A Muddy Water Summer

This weekend is the equinox. All places on the planet will have 12 hours of daylight and 12 hours of darkness. Evenings are now too dark for safe riding. My Mistress is in a box and on her way home. Last night was my last ride in Winnipeg (“Muddy Water”).

Mistress and Wife

Mistress and Wife

Winnipeg’s cycling network is quite new – it was put in place less than 5 years ago. I found it interesting to see how the city put a cycling network in place relatively quickly and at seemingly low cost.

If I had one word to describe Winnipeg’s strategy, it is “flexibility”.

Best sign

Setting the tone – my favourite sign

1. Side streets. A lot of routes use side streets that run parallel to the main roads, letting cyclists follow roughly the same traffic patterns as automobiles but staying away from them.

2. Stop signs. The humble stop sign, regularly spaced on these side streets discourages through traffic

Traffic circle

Traffic circle

3. Traffic circles. These are so small, it’s almost an embarrassment to call them traffic circles. However they are effective. On the intersections of quieter roads, both cars and bikes are forced to slow down before entering the intersection.

Cycle path

Recreational path (not quite 4 season)

4. Recreational paths. There are a lot of paths are intended for multi-use. These generally follow green spaces within the city, cover many kilometers, and are well surfaced. They are a great way to stay out of traffic.

Slow down!

Slow Down!

5. “S” intersections. Where recreational paths do cross roads, they curl in an “S” to force cyclists to slow down before entering the intersection. This seemingly minor design prevents you from being overcome by your own inertia.

Confusion Corner Bypass

Mary bypassing Confusion Corner

6. Unsurfaced paths. There are a lot of paths, especially next to the rivers, that are hard packed dirt covered with very fine gravel or sand. They usually skirt their way around high traffic intersections where the rivers channel traffic into busy intersections. These are almost as good as asphalt for riding. In fact, compared to many Winnipeg roads they are better.

7. Bike lanes. Self explanatory. There aren’t many of them except where there are no route alternatives to high traffic arteries.

Bus stop bypass

Note the loop from road to sidewalk and behind bus stop

8. Sidewalks. Sometimes the routes just don’t stitch together and there isn’t space to put in a lane. The city simply makes the sidewalk a shared facility and nobody seems to mind if you ride on it.

9. “Sharrows”. A terrible term for the worst facility. A cycling icon with a chevron is painted on the road (“share arrow”) to indicate cyclists go here too.

Footpath on rail bridge

Pedestrian path on bridge

10. Bridges. Being a city of loopy rivers and straight railroads, there are a lot of bridges. Originally built with pedestrians in mind, the cyclist happily shares the narrow walkway to avoid traffic. If there is a need to cross to the other side of the road there is almost always a path that loops under the footings.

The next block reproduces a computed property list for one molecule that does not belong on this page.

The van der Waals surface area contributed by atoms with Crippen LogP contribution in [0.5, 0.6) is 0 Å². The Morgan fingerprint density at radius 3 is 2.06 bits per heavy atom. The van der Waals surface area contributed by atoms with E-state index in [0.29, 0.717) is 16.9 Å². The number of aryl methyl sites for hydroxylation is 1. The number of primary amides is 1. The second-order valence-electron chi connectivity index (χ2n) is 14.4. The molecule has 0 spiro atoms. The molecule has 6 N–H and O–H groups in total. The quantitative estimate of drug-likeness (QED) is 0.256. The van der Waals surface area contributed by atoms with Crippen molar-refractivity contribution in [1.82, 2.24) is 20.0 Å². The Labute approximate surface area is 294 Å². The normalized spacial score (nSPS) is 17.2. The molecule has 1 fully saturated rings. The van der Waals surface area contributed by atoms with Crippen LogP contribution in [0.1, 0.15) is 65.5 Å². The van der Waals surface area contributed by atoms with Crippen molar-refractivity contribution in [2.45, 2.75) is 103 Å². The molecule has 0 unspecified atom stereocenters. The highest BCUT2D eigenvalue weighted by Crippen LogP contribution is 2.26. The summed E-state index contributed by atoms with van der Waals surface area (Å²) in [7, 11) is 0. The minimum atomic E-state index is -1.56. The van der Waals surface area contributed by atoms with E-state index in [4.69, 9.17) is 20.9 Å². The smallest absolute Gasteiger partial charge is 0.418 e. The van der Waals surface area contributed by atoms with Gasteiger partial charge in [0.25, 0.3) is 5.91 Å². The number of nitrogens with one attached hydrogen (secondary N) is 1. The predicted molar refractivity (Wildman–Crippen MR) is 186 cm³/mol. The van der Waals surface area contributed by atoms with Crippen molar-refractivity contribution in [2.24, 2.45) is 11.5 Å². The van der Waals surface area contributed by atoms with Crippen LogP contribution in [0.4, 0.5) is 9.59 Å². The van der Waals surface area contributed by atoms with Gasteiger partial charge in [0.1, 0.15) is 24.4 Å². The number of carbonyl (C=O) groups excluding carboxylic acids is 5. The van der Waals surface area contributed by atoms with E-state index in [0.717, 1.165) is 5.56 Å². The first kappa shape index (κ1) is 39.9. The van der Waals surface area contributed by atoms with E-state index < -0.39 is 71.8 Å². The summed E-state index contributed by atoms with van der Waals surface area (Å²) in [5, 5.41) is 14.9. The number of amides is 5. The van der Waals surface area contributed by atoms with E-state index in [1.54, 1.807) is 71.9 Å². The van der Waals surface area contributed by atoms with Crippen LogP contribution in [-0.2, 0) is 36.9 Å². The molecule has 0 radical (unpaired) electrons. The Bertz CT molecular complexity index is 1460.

Walkway under construction

Coming soon to a river near you

All in all I was impressed. I have ridden every available night since May, and still discovered a new path on my last night riding. (I also got turned around and ended up riding the path twice in a big circle.)

Big space

Lots of space

Winnipeg did have one major advantage when setting up its cycling network: space. Being a prairie town, spaces are wide so there are often a few feet available for the humble cyclist.

I have had only one close call. I was almost the victim of a hit and run at dusk one week ago. A full grown deer bounded across my path (she didn’t have her headlights on) on a quiet residential street. In light of my total riding time I consider that a pretty good safety record that speaks well of the facilities.

3 comments on “A Muddy Water Summer”

  1. Hilary wrote:

    I have ridden every available night since May, and still discovered a new path on my last night riding.

    That's pretty good going! Cycling facilities in Winnipeg certainly look much better than those we're used to in the UK where we've got a chronic shortage of space.
    Glad you managed to avoid the deer, I certainly wouldn't be expecting one of those on a residential street!

  2. Patrick wrote:

    'Big space' that really is big space. I don't know whether I'd like it or not. For a while, probably. You did well to keep the cycling up Kern.

    I suppose the question is whether Winnipeg's new cycling network has produced an increase in cycling and whether the flatness (condusive) is offset by longer distances between places.

    I enjoyed the photos (as usual).

  3. Chris wrote:

    Interesting stuff. I think there is the will over in the UK for our policy makers to 'do something' about cycling. But in the cities where they are pressed to do whatever that something is they simply do not have the space. Efforts seem to go in to getting cyclists 'out of the way' (which often means on to the path with a white line drawn down the middle) so motorised traffic is unencumbered by such slow road users.

    Having said that where I live there has been a growth in the sales of single speed bikes like yours and heavy town bikes. It is flat in the immediate area and there is special provision for cyclists, albeit in a piecemeal fashion. Look at the bikes shown as sold on this cycle shop's Facebook page.

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